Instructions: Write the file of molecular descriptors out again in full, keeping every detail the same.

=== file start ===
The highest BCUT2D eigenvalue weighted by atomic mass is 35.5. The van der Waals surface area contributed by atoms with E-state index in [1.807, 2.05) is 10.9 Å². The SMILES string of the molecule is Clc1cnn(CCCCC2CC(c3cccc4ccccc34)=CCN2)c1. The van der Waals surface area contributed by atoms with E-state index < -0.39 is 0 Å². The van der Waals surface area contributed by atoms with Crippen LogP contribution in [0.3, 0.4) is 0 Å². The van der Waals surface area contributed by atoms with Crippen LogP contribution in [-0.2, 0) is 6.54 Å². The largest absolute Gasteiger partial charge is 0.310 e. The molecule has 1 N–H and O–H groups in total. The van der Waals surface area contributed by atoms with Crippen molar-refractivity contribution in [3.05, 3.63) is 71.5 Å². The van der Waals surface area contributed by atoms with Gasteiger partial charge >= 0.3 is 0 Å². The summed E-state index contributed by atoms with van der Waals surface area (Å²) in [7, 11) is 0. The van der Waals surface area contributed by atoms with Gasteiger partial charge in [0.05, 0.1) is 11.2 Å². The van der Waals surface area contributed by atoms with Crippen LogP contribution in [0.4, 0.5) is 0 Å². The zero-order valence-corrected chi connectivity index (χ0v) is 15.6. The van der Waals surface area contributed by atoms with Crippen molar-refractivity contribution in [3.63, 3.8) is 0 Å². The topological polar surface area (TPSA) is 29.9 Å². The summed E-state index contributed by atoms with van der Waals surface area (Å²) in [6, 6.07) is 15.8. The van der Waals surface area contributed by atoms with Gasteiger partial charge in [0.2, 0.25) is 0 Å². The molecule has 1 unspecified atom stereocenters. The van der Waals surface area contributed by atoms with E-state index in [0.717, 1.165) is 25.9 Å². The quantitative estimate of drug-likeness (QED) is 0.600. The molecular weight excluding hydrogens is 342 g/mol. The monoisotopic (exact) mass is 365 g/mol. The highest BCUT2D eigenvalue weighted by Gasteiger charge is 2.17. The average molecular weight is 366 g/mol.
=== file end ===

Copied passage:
The highest BCUT2D eigenvalue weighted by atomic mass is 35.5. The van der Waals surface area contributed by atoms with E-state index in [1.807, 2.05) is 10.9 Å². The SMILES string of the molecule is Clc1cnn(CCCCC2CC(c3cccc4ccccc34)=CCN2)c1. The van der Waals surface area contributed by atoms with E-state index < -0.39 is 0 Å². The van der Waals surface area contributed by atoms with Crippen LogP contribution in [0.3, 0.4) is 0 Å². The van der Waals surface area contributed by atoms with Crippen LogP contribution in [-0.2, 0) is 6.54 Å². The largest absolute Gasteiger partial charge is 0.310 e. The molecule has 1 N–H and O–H groups in total. The van der Waals surface area contributed by atoms with Crippen molar-refractivity contribution in [3.05, 3.63) is 71.5 Å². The van der Waals surface area contributed by atoms with Gasteiger partial charge >= 0.3 is 0 Å². The summed E-state index contributed by atoms with van der Waals surface area (Å²) in [7, 11) is 0. The van der Waals surface area contributed by atoms with Gasteiger partial charge in [0.05, 0.1) is 11.2 Å². The van der Waals surface area contributed by atoms with Crippen LogP contribution in [0.4, 0.5) is 0 Å². The zero-order valence-corrected chi connectivity index (χ0v) is 15.6. The van der Waals surface area contributed by atoms with Crippen molar-refractivity contribution in [3.63, 3.8) is 0 Å². The topological polar surface area (TPSA) is 29.9 Å². The summed E-state index contributed by atoms with van der Waals surface area (Å²) in [6, 6.07) is 15.8. The van der Waals surface area contributed by atoms with Gasteiger partial charge in [0.2, 0.25) is 0 Å². The molecule has 1 unspecified atom stereocenters. The van der Waals surface area contributed by atoms with E-state index in [0.717, 1.165) is 25.9 Å². The quantitative estimate of drug-likeness (QED) is 0.600. The molecular weight excluding hydrogens is 342 g/mol. The monoisotopic (exact) mass is 365 g/mol. The highest BCUT2D eigenvalue weighted by Gasteiger charge is 2.17. The average molecular weight is 366 g/mol.